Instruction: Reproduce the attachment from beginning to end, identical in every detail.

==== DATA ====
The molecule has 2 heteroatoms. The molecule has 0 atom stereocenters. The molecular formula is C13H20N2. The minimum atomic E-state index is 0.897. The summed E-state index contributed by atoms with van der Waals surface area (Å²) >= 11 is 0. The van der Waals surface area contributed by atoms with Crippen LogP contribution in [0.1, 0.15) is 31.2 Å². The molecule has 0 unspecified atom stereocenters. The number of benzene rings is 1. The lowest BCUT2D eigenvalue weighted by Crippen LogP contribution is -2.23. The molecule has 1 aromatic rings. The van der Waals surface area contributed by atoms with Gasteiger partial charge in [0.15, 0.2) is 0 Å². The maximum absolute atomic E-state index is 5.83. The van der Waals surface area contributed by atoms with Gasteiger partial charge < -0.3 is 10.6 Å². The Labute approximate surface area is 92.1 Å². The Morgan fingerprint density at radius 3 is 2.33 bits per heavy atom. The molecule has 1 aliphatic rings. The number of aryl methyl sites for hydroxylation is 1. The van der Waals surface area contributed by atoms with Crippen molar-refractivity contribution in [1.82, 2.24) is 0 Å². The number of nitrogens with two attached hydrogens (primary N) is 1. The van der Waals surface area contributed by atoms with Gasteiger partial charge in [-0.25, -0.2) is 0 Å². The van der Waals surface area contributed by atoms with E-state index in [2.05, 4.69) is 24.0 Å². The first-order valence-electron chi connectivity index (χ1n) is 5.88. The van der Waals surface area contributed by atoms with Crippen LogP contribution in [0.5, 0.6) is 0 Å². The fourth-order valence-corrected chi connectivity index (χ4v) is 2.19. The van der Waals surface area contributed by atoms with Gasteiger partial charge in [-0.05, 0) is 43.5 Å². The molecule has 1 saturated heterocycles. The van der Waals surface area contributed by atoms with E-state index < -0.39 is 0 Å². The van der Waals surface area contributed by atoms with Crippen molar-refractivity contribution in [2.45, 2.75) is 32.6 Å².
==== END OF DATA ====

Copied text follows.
The molecule has 2 heteroatoms. The molecule has 0 atom stereocenters. The molecular formula is C13H20N2. The minimum atomic E-state index is 0.897. The summed E-state index contributed by atoms with van der Waals surface area (Å²) >= 11 is 0. The van der Waals surface area contributed by atoms with Crippen LogP contribution in [0.1, 0.15) is 31.2 Å². The molecule has 0 unspecified atom stereocenters. The number of benzene rings is 1. The lowest BCUT2D eigenvalue weighted by Crippen LogP contribution is -2.23. The molecule has 1 aromatic rings. The van der Waals surface area contributed by atoms with Gasteiger partial charge in [0.15, 0.2) is 0 Å². The maximum absolute atomic E-state index is 5.83. The van der Waals surface area contributed by atoms with Gasteiger partial charge < -0.3 is 10.6 Å². The Labute approximate surface area is 92.1 Å². The Morgan fingerprint density at radius 3 is 2.33 bits per heavy atom. The molecule has 1 aliphatic rings. The number of aryl methyl sites for hydroxylation is 1. The van der Waals surface area contributed by atoms with Crippen molar-refractivity contribution in [1.82, 2.24) is 0 Å². The number of nitrogens with two attached hydrogens (primary N) is 1. The van der Waals surface area contributed by atoms with Gasteiger partial charge in [-0.25, -0.2) is 0 Å². The van der Waals surface area contributed by atoms with E-state index in [2.05, 4.69) is 24.0 Å². The first-order valence-electron chi connectivity index (χ1n) is 5.88. The van der Waals surface area contributed by atoms with Crippen LogP contribution in [0.5, 0.6) is 0 Å². The fourth-order valence-corrected chi connectivity index (χ4v) is 2.19. The van der Waals surface area contributed by atoms with Gasteiger partial charge in [-0.05, 0) is 43.5 Å². The molecule has 1 saturated heterocycles. The van der Waals surface area contributed by atoms with E-state index < -0.39 is 0 Å². The van der Waals surface area contributed by atoms with Crippen molar-refractivity contribution in [2.45, 2.75) is 32.6 Å².